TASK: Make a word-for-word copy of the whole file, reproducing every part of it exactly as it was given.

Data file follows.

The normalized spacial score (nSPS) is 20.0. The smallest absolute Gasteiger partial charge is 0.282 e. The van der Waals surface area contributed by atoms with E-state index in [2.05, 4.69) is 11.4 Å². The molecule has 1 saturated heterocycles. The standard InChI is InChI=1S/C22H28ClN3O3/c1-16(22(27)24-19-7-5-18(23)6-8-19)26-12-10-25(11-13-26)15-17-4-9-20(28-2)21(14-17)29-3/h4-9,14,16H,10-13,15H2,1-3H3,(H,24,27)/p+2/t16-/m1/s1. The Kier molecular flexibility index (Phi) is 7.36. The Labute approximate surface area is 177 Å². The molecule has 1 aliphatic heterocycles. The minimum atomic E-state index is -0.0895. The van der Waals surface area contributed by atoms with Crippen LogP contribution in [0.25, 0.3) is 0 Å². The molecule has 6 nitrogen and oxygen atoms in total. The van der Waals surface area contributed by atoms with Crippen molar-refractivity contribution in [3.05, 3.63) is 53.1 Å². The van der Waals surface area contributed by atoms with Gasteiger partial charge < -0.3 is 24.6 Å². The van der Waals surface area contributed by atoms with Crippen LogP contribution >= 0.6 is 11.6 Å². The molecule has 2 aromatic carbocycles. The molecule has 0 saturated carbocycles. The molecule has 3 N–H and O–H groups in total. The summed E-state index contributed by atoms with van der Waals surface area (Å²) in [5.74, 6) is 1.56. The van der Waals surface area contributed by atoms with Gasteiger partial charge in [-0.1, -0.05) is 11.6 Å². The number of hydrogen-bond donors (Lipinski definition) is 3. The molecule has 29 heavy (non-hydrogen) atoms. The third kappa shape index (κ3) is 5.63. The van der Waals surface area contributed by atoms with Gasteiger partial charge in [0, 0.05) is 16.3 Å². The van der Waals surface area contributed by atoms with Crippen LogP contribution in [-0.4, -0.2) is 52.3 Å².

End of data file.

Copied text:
The normalized spacial score (nSPS) is 20.0. The smallest absolute Gasteiger partial charge is 0.282 e. The van der Waals surface area contributed by atoms with E-state index in [2.05, 4.69) is 11.4 Å². The molecule has 1 saturated heterocycles. The standard InChI is InChI=1S/C22H28ClN3O3/c1-16(22(27)24-19-7-5-18(23)6-8-19)26-12-10-25(11-13-26)15-17-4-9-20(28-2)21(14-17)29-3/h4-9,14,16H,10-13,15H2,1-3H3,(H,24,27)/p+2/t16-/m1/s1. The Kier molecular flexibility index (Phi) is 7.36. The Labute approximate surface area is 177 Å². The molecule has 1 aliphatic heterocycles. The minimum atomic E-state index is -0.0895. The van der Waals surface area contributed by atoms with Crippen LogP contribution in [0.25, 0.3) is 0 Å². The molecule has 6 nitrogen and oxygen atoms in total. The van der Waals surface area contributed by atoms with Crippen molar-refractivity contribution in [3.05, 3.63) is 53.1 Å². The van der Waals surface area contributed by atoms with Gasteiger partial charge < -0.3 is 24.6 Å². The van der Waals surface area contributed by atoms with Crippen LogP contribution >= 0.6 is 11.6 Å². The molecule has 2 aromatic carbocycles. The molecule has 0 saturated carbocycles. The molecule has 3 N–H and O–H groups in total. The summed E-state index contributed by atoms with van der Waals surface area (Å²) in [5.74, 6) is 1.56. The van der Waals surface area contributed by atoms with Gasteiger partial charge in [-0.1, -0.05) is 11.6 Å². The number of hydrogen-bond donors (Lipinski definition) is 3. The molecule has 29 heavy (non-hydrogen) atoms. The third kappa shape index (κ3) is 5.63. The van der Waals surface area contributed by atoms with Gasteiger partial charge in [0, 0.05) is 16.3 Å². The van der Waals surface area contributed by atoms with Crippen LogP contribution in [-0.4, -0.2) is 52.3 Å².